Slep-Tone Ent. Corp. v. Elmwood Enterprises, Inc., No. 13 C 7346, Slip Op. (N.D. Ill. Apr. 21, 2014) (Lefkow, J.).

Judge Lefkow denied defendant Elmwood’s Fed. R. Civ. P. 12(b)(6) & (7) motion to dismiss plaintiff Slep-Tone’s Lanham Act claims related to its SOUND CHOICE marks used in connection with its karaoke accompaniment tracks.  Of particular note, the Court held as follows:

  • Slep-Tone sufficiently pled Elmwood’s alleged use in commerce by claiming that Elmwood used karaoke services as an inducement for its customers’ patronage and purchase of food and drink.
  • Slep-Tone sufficiently pled likelihood of confusion.  It was sufficient to plead likely confusion of karaoke patrons, even though Slep-Tone’s direct customers were the “KJs” that purchase the tracks and play them for the consumers who do the karaoke, not those consumers.  The two markets were sufficiently related, and Slep-Tone’s sales to KJs ultimately met the needs of the consumers it alleged were likely to be confused.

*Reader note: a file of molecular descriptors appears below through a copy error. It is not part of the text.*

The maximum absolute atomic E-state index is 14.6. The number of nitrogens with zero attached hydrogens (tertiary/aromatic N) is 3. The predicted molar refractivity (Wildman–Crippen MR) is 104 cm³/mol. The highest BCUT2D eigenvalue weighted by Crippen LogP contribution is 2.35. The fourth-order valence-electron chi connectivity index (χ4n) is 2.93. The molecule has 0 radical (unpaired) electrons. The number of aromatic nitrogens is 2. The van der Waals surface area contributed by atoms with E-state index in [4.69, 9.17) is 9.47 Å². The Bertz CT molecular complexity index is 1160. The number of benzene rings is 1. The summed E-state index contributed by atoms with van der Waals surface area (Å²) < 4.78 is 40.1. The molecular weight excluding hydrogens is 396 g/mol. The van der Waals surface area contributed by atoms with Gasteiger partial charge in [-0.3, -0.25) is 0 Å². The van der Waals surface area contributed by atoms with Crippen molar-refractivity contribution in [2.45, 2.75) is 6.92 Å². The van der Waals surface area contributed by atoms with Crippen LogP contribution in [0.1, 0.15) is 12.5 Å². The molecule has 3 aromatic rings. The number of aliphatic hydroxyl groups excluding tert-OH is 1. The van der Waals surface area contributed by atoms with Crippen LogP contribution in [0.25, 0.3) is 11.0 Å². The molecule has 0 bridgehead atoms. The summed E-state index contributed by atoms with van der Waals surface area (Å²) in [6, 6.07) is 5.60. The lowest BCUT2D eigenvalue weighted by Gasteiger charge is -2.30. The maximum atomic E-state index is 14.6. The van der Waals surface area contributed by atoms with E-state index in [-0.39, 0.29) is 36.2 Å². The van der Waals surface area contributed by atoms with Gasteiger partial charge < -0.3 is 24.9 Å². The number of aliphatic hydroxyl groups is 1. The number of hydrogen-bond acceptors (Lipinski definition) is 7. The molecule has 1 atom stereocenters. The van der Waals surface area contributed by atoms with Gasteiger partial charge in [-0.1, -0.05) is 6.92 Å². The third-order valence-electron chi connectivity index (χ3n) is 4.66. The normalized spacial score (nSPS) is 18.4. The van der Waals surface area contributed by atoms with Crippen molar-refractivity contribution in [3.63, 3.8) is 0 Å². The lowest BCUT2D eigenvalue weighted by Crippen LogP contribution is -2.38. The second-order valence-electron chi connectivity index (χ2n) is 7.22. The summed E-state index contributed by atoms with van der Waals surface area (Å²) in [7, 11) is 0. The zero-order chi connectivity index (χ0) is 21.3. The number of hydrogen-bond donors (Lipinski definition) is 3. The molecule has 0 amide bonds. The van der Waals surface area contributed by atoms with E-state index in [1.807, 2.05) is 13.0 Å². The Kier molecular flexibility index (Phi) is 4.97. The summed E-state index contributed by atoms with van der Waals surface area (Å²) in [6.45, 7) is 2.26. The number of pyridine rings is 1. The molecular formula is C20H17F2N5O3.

• Pursuant to the Seventh Circuit’s Hard Rock test, a supplier of goods or services can be liable for contributory infringement even without an affirmative duty to prevent trademark violation.  The supplier does have a duty “to understand what a reasonably prudent person would understand.”  Based upon that standard, Slep-Tone sufficiently pled contributory infringement.  Slept-Tone pled that Elmwood hires and may control its KJs and that Elmwood had actual knowledge of the infringing materials.
  • Elmwood’s nominative fair use defense failed.  First, Northern District judges have held that nominative fair use could not be decided on a Rule 12(b) motion.  Second, the defense failed substantively based upon Slep-Tone’s allegations.  Slep-Tone alleged that the KJs used the SOUND CHOICE mark on bootleg versions of Slep-Tone’s tracks.  That would suggest affiliation, sponsorship or endorsement, which makes the nominative fair use doctrine inapplicable.
  • Dastar was not applicable to this case.  Slep-Tone was not using its SOUND CHOICE marks to control the content of the tracks.  Slep-Tone’s claims were not focused upon the music.  They were focused upon the use of Slep-Tone’s marks in connection with tracks allegedly from third parties.
  • Slep-Tone’s state law unfair competition law claims survived the motion to dismiss for the same reasons as the Lanham Act claims did.
  • The KJs were not necessary parties to the litigation.  Slep-Tone’s claims could be addressed fully without the inclusion of the KJs.